Instrument Settings

Due to the multichromatic nature of the test carried out, appropriate setting of the gain for each chromatic was key. In order to measure the acceptor, the fluorescence gain was set by utilizing a sample with highest acceptor dye and no donor, for example well P3.

Similarly, gain for donor fluorescence measurement was set on no acceptor dye and well with highest donor dye, for example well D1. For FRET measurement the plate is first read and the well with max FRET signal is identified. This well is employed to carry out gain adjustment.

Experimental Procedure

Stock solutions that possessed a 1 μM concentration were prepared for each protein, both unlabeled and labeled. Further dilution of these stocks was created so that the diluted stocks had a 2X concentration required for the well reactions.

384-well plate preparation layout

Figure 2. 384-well plate preparation layout

By combining 20 µl each of the appropriate diluted stocks for proteins 1 and 2, final well reactions are created. This can be performed according to the scheme depicted in Figure 2.

. . .
Optic settings Fluorescence, multichromatic, endpoint
Chromatic 1: Alexa 488 preset
LVF Ex 488-14
Dichroic Auto: 507.5
LVF Em 535-30
Chromatic 2: Atto 647 preset
LVF Ex 625-30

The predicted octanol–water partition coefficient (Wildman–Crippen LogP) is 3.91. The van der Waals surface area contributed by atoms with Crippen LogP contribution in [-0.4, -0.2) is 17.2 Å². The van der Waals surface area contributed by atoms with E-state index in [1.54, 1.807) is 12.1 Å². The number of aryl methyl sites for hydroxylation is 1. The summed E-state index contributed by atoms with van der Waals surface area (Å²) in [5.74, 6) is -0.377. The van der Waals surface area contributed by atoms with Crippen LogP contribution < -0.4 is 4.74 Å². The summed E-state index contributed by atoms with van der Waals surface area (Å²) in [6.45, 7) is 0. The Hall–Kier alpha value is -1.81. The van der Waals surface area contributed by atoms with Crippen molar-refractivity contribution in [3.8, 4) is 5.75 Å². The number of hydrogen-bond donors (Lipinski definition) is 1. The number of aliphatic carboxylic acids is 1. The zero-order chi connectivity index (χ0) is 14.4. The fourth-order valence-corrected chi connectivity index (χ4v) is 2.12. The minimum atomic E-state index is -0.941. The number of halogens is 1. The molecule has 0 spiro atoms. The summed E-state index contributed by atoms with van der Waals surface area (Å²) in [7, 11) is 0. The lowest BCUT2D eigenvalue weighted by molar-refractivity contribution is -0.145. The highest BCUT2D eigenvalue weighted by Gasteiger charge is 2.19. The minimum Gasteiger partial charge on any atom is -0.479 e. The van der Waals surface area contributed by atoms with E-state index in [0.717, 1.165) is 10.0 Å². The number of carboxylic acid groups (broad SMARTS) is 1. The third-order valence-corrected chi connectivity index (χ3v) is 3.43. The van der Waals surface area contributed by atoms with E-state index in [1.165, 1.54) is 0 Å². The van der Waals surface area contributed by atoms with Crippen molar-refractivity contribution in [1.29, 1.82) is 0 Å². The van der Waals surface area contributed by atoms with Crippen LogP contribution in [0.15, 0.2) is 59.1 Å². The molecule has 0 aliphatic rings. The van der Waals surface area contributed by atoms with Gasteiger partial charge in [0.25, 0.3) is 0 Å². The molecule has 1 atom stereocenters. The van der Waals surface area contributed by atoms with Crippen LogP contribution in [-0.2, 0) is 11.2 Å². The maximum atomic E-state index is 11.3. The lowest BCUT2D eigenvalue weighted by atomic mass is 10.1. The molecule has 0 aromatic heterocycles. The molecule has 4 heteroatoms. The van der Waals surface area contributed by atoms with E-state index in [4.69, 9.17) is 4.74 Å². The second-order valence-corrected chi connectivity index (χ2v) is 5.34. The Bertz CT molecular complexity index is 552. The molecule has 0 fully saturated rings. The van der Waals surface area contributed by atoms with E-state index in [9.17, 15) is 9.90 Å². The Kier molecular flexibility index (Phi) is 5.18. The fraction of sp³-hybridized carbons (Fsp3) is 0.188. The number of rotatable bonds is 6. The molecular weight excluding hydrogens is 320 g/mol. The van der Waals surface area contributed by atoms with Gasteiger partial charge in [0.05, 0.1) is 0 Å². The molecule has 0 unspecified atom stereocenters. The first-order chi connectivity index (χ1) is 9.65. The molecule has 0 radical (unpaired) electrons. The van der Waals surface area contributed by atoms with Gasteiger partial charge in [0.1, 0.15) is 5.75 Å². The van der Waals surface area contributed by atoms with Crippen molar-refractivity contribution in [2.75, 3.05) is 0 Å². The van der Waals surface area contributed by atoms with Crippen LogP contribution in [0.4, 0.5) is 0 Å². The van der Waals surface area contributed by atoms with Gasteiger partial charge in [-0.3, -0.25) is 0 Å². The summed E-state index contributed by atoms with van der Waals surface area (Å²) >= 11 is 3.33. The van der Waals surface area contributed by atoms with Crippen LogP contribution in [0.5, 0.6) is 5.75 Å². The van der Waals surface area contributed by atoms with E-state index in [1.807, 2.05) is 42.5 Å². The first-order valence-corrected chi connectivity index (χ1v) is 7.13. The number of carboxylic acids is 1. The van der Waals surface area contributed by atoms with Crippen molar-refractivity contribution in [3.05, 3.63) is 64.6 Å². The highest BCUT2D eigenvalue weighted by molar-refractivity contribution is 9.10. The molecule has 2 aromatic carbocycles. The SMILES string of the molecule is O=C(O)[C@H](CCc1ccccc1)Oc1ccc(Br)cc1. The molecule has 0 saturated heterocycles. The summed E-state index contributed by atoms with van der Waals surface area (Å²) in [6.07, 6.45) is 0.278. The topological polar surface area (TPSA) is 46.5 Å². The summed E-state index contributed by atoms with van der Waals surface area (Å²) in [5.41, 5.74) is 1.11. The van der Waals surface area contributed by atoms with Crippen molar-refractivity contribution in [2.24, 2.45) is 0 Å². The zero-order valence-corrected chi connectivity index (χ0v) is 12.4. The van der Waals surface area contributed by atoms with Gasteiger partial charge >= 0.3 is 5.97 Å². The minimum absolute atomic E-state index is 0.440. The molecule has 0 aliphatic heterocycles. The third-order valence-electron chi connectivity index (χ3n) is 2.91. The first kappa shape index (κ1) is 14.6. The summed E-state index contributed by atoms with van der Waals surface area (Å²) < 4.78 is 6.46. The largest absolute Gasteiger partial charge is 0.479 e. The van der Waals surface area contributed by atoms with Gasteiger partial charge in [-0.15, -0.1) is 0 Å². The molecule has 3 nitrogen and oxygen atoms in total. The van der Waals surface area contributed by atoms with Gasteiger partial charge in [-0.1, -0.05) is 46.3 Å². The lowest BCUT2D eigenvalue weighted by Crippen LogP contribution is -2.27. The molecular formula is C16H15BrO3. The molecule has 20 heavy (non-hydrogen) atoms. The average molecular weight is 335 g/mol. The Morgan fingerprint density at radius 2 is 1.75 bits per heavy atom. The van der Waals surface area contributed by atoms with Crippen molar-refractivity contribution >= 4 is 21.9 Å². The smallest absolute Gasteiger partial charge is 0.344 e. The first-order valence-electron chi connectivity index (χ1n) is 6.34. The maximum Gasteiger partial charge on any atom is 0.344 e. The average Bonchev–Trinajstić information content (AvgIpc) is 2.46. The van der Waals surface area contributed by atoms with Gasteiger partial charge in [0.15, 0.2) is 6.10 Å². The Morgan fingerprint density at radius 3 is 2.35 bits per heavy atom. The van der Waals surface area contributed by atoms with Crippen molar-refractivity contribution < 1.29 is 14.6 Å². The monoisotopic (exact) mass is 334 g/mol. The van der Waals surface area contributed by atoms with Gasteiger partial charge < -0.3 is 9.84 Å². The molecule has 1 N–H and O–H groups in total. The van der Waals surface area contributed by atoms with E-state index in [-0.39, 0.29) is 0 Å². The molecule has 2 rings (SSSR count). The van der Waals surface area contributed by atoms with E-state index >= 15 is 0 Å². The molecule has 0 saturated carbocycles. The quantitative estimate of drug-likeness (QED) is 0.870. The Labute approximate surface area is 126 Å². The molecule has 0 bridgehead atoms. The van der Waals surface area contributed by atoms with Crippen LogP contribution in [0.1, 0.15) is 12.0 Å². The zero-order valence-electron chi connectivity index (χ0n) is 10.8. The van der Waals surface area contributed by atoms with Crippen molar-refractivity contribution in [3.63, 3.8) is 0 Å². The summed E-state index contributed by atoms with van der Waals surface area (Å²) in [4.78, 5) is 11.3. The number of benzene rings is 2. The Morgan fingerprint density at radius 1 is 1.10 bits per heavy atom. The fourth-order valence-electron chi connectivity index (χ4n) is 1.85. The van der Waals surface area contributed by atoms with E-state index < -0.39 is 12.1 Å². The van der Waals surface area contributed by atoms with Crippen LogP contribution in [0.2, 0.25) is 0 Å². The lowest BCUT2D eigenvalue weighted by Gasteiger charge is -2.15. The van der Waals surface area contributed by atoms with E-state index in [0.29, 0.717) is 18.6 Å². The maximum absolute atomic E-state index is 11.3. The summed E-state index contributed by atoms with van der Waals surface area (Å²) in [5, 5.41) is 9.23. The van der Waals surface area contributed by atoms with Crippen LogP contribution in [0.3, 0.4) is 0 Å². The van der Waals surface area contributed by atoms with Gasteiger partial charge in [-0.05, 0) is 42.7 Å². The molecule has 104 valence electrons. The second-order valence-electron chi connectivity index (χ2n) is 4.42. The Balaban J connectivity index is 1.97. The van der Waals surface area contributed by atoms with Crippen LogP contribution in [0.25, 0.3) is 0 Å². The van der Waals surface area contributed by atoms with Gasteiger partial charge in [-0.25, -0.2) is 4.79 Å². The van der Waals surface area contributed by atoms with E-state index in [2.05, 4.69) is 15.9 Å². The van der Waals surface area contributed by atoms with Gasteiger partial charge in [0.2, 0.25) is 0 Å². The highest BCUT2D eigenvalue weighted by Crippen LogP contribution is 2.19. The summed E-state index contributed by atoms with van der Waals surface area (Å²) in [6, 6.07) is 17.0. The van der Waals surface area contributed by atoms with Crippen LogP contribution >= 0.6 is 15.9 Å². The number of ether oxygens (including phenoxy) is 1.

Dichroic Auto: 647.5
LVF Em 680-40
Chromatic 3: Alexa 488/Atto 647 FRET
LVF Ex 488-15
Dichroic Auto: 577.8
LVF Em 680-40
Gain Adjusted as described
General settings Number of flashes 50
Settling time 0.1 s

 

Results and Discussion

To begin with, as a proof of principle, the interaction between histone binding protein and histone H3-H4 was observed. In the layout described in Figure 2, histone binding protein is protein 1 and H3-H4 is protein 2. The expected 1:1 binding interaction is shown in Figure 3.

Job plot for interaction between H3-H4 and histone binding protein

Figure 3. Job plot for interaction between H3-H4 and histone binding protein

The results of two additional protein interaction tests can be seen in Figure 4. As shown, one of the interactions also demonstrates a 1:1 stoichiometry while the other is an example of a 2:1 interaction stoichiometry.